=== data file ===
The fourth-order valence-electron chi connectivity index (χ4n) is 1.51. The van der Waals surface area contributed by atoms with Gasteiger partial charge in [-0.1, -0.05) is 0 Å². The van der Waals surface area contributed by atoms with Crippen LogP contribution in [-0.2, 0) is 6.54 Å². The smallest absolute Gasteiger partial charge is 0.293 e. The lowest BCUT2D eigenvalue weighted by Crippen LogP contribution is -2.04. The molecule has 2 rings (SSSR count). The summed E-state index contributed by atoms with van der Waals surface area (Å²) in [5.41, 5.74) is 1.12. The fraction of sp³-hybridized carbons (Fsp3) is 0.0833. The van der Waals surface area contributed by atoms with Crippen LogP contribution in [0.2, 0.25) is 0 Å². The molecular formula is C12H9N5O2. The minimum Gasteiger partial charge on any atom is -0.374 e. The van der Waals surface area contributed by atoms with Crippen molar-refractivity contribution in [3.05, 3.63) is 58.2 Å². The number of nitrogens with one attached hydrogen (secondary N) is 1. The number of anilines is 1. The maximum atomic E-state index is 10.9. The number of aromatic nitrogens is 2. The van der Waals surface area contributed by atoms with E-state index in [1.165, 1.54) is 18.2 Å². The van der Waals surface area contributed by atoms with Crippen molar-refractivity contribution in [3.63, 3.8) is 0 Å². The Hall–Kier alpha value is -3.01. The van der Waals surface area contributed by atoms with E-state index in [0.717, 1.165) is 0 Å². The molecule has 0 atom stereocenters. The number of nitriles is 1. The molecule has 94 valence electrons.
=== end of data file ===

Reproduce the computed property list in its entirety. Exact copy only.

The fourth-order valence-electron chi connectivity index (χ4n) is 1.51. The van der Waals surface area contributed by atoms with Gasteiger partial charge in [-0.1, -0.05) is 0 Å². The van der Waals surface area contributed by atoms with Crippen LogP contribution in [-0.2, 0) is 6.54 Å². The smallest absolute Gasteiger partial charge is 0.293 e. The lowest BCUT2D eigenvalue weighted by Crippen LogP contribution is -2.04. The molecule has 2 rings (SSSR count). The summed E-state index contributed by atoms with van der Waals surface area (Å²) in [5.41, 5.74) is 1.12. The fraction of sp³-hybridized carbons (Fsp3) is 0.0833. The van der Waals surface area contributed by atoms with Crippen LogP contribution in [0.2, 0.25) is 0 Å². The molecular formula is C12H9N5O2. The minimum Gasteiger partial charge on any atom is -0.374 e. The van der Waals surface area contributed by atoms with Crippen molar-refractivity contribution in [3.05, 3.63) is 58.2 Å². The number of nitrogens with one attached hydrogen (secondary N) is 1. The number of anilines is 1. The maximum atomic E-state index is 10.9. The number of aromatic nitrogens is 2. The van der Waals surface area contributed by atoms with E-state index in [1.165, 1.54) is 18.2 Å². The van der Waals surface area contributed by atoms with Crippen molar-refractivity contribution in [3.63, 3.8) is 0 Å². The Hall–Kier alpha value is -3.01. The van der Waals surface area contributed by atoms with E-state index in [0.717, 1.165) is 0 Å². The molecule has 0 atom stereocenters. The number of nitriles is 1. The molecule has 94 valence electrons.